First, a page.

Let’s say you find your perfect home. You arrange your financing, get a great rate, close without a hitch and move in. A month later, your first mortgage payment is taken out of your bank account. Yep, things just got real.

It may not be top-of-mind when you first purchase a home, but there will be a lot more payments where that one came from.

Say you chose a high-ratio mortgage with an amortization period of 25 years. You’ve chosen to pay your mortgage monthly, since that’s what makes the most sense with your budget. That means you’ll be making 12 payments a year over the course of 25 years. Some quick math tells you that paying off your home will require 300 mortgage payments.

Now, before you panic, there are some things you can do to cut down on those payments. You can make additional payments over and above your monthly payments (though you’ll need to confirm with your lender if they allow prepayments – most mortgages allow them, but some don’t). 

And, as you chip away at the mortgage, you’ll have fewer and fewer payments remaining.

After the first 10 years in your home, you’ll have 180 payments remaining. A better way of looking at it is that you’ll have made 120 payments so far!

And after 20 years, you’ll be down to just 120 payments left.

I dunno, did that make you feel any better? Probably not. But homeownership doesn’t come free, that’s for sure. And many people believe it’s better to make payments on your own mortgage than to rent and pay the mortgage payments for someone else. But, it’s a big decision to make – which drives home the importance of weighing the pros and cons not only of the type of mortgage you should get, but if homeownership is really even for you.

Comparison with conventional mortgages

High-ratio mortgages

The major difference between high ratio and conventional (low ratio) mortgages, is the amount of down payment required. With low-ratio mortgages, you can qualify for a loan with just 5% down. With a conventional mortgage, you’re required to put at least 20% down.

Both have their advantages and their disadvantages. Let’s take a look.



  • Lower interest rates

  • Lower down payment requirements – as little as 5% down

  • Allow you to enter the housing market sooner



  • Require CMHC insurance

  • Lower amortization

  • Not all properties qualify (must cost less than $1 million)

Conventional Mortgages

A conventional mortgage will require a larger down payment than a low-ratio mortgage. However, you can purchase pricer homes with a conventional mortgage and can take longer to pay your loan off.



  • Longer amortization periods

  • No CMHC insurance required

  • Can be used to purchase homes that cost more than $1 million



  • Higher interest rates

  • Higher down payment requirements – require 20% down

  • May delay your home purchase

Mortgage insurance

Default insurance

As mentioned, mortgage default insurance is required for all high-ratio mortgages. It’s a type of insurance that protects lenders by guaranteeing that they will receive the outstanding balance of the mortgage loan if the borrower defaults and the property is sold at a loss.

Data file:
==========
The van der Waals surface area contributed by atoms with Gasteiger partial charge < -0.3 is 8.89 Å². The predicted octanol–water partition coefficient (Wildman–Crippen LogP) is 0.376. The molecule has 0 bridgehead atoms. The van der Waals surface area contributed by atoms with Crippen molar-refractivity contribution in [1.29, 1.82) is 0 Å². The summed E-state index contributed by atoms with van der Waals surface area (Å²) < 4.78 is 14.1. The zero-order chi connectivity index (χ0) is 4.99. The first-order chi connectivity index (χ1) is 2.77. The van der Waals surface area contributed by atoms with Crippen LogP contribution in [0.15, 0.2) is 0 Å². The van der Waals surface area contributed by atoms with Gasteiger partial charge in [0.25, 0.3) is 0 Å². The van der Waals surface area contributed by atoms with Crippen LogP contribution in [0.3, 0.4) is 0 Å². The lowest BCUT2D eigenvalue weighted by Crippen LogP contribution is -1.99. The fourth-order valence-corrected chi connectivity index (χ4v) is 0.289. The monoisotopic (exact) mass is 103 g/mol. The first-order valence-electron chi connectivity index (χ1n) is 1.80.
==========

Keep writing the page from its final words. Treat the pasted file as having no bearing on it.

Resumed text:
It’s paid for by the borrower – though it’s important to note that it offers no protection for the borrower, just the lender. 

The cost is based on the size of the mortgage and is offered by three companies in Canada. 

Mortgage insurance providers

There are three mortgage default insurance providers in Canada: CMHC (which we’ve already covered), Sagen and Canada Guaranty. All offer the same type of insurance, though CMHC is the most popular. The main difference is that CMHC is government held, while the other two are private. Whichever you choose, your lender will arrange mortgage default insurance for you. If you’re unsure which one is right for you, your broker can give you some direction. 

Factors affecting high-ratio mortgages

Purchase price

The purchase price of a home is an important factor when considering between a high-ratio and conventional mortgage. That’s because high-ratio mortgages are only available for homes that cost less than $1 million. If you’re interested in purchasing a home that’s listed for more, you’ll either have to offer less than the asking price, choose a conventional mortgage or find a different home. 

Every home purchase is negotiable, so don’t be afraid to speak to your real estate agent for advice on making an offer below asking – assuming you’re dead set on a high-ratio mortgage and the home you’re looking to buy comes close to the $1 million threshold. 

Amortization period

The amortization period is the amount of time it takes to pay off an entire loan. Don’t confuse it with the mortgage term, though: The term is the amount of time you agree to a certain set of lending terms (like the mortgage rate).In Canada, the most popular mortgage term is five years; the most popular amortization period is either 25 years or 30 years. A simple way to think about it is that the amortization period is made up of a number of different mortgage terms.With high-ratio mortgages, the maximum amortization period is 25 years. With a conventional mortgage, you can choose to take longer to pay the loan off since the maximum amortization period is 30 years. There are advantages and disadvantages to longer amortization periods, such as lower mortgage payments (since you can spread the loan out). However, keep in mind that you might have to pay more in interest for a longer loan. 


That was quite the crash course in high-ratio mortgages, wasn’t it? I’d say you’re now a certified know-it-all – or, at the very least, have a better idea if you’re better suited for a conventional or high-ratio mortgage loan. 

Remember, the best thing you can do before buying a home is to speak to your financial advisor (if you have one), update your budget and crunch the numbers of a potential home purchase with a mortgage calculator. Good luck and happy house hunting. 

Justin da Rosa Freelance Writer

Justin is a writer and editor who has been covering personal finance for over 10 years. He's written for companies such as KOHO, Ratehub, BMO, Zoocasa, and Questrade, among others. Justin also created a course in Content Creation, which he taught at York University for four years. When not writing, Justin can be found at a live concert, on the golf course, riding a motorcycle, or sailing.